David Lipsky Discusses ‘The End of the Tour’ and David Foster Wallace [Audio]
This week, I had the opportunity to speak with award-winning author David Lipsky.
In 1996, Lipsky spent five days with author David Foster Wallace during Wallace's book tour for Infinite Jest to write a story for Rolling Stone. Those five days are the subject of the new movie The End of the Tour.
Lipsky discusses the first time he experienced Wallace's writing, the time they spent together, The End of the Tour and more.
David Foster Wallace is considered a genius by many. Wallace was well-known in the early 90s, but his second novel, Infinite Jest, elevated him to rockstar status. It was at this time that David Lipsky joined Wallace for five days on a book tour.
Lipsky talks about how writers would brag when they got to read Wallace's work early, about editing him and about hanging out with him "because he was just so charming and great to talk to."
The five-day interview took place in March of 1996. Lipsky says the death of Shannon Hoon and the increased attention of heroin use pushed back the publication of the interview with Wallace which eventually caused it to be shelved entirely.
After Wallace's death in 2008 Rolling Stone asked Lipsky to write about Wallace. Lipsky declined at the time because he was too sad and didn't want to write about him, he just wanted to read Wallace's work.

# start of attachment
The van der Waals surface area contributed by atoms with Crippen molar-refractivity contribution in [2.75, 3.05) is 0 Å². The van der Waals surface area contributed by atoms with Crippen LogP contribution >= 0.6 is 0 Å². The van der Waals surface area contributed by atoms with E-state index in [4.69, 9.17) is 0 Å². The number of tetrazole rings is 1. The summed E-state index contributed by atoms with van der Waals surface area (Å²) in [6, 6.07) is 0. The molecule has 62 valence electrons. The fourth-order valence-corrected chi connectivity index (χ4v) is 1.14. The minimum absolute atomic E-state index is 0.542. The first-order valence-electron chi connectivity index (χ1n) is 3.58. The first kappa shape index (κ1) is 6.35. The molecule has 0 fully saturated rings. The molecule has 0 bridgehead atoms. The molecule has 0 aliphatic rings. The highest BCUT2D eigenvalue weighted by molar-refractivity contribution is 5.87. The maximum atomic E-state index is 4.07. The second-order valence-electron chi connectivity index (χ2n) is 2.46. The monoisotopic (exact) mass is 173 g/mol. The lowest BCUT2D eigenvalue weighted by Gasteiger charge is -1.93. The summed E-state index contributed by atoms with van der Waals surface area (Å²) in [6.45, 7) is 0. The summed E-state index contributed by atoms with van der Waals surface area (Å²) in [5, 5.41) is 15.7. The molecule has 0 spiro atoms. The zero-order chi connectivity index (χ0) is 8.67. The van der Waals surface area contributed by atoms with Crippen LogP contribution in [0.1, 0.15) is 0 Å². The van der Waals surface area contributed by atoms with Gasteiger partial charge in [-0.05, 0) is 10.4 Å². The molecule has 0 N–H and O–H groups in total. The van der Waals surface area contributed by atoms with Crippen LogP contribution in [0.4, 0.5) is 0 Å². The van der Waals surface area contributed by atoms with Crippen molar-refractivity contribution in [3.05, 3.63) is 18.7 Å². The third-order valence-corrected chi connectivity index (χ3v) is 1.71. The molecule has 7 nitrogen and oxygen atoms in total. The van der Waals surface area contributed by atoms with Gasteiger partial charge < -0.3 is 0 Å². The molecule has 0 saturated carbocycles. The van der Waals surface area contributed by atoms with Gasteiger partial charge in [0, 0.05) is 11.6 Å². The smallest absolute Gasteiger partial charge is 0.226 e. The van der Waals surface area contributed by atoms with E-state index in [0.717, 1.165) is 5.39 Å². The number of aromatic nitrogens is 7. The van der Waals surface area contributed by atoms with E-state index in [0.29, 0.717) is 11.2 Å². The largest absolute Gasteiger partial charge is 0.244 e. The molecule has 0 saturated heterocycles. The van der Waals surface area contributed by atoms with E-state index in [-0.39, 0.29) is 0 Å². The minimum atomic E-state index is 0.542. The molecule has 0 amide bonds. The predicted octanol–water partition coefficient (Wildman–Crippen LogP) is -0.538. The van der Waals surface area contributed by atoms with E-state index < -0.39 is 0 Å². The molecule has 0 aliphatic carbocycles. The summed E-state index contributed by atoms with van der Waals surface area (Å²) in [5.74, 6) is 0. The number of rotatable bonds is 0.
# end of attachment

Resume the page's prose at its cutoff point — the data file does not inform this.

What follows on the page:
Later, Lipsky agreed to talk about Wallace in a radio interview to keep Wallace's work "alive" and "electric" and to avoid having "the end of his life be the way you think about the entirety of his life."
After the radio interview, Lipsky wrote about Wallace for Rolling Stone. The article Lipsky wrote won a 2009 National Magazine Award.
Lipsky's book about the tape recordings of the five days he spent with Wallace, Although of Course You End Up Becoming Yourself, was released in 2010. The movie based on that book, The End of the Tour, premiered this year to strong reviews.
Lipsky reviews Jason Segel's performance saying, "He gets it right. He worked really hard. He read all of David's stuff. He listened to the recordings of David and me driving around in the Midwest. He really tried to make himself really expert on who this great writer had been."
Lipsky said the final scene with Segel and Eisenberg together was just how he remembered, "it was thrilling to me to see how right that was even down to the weather and the way it felt."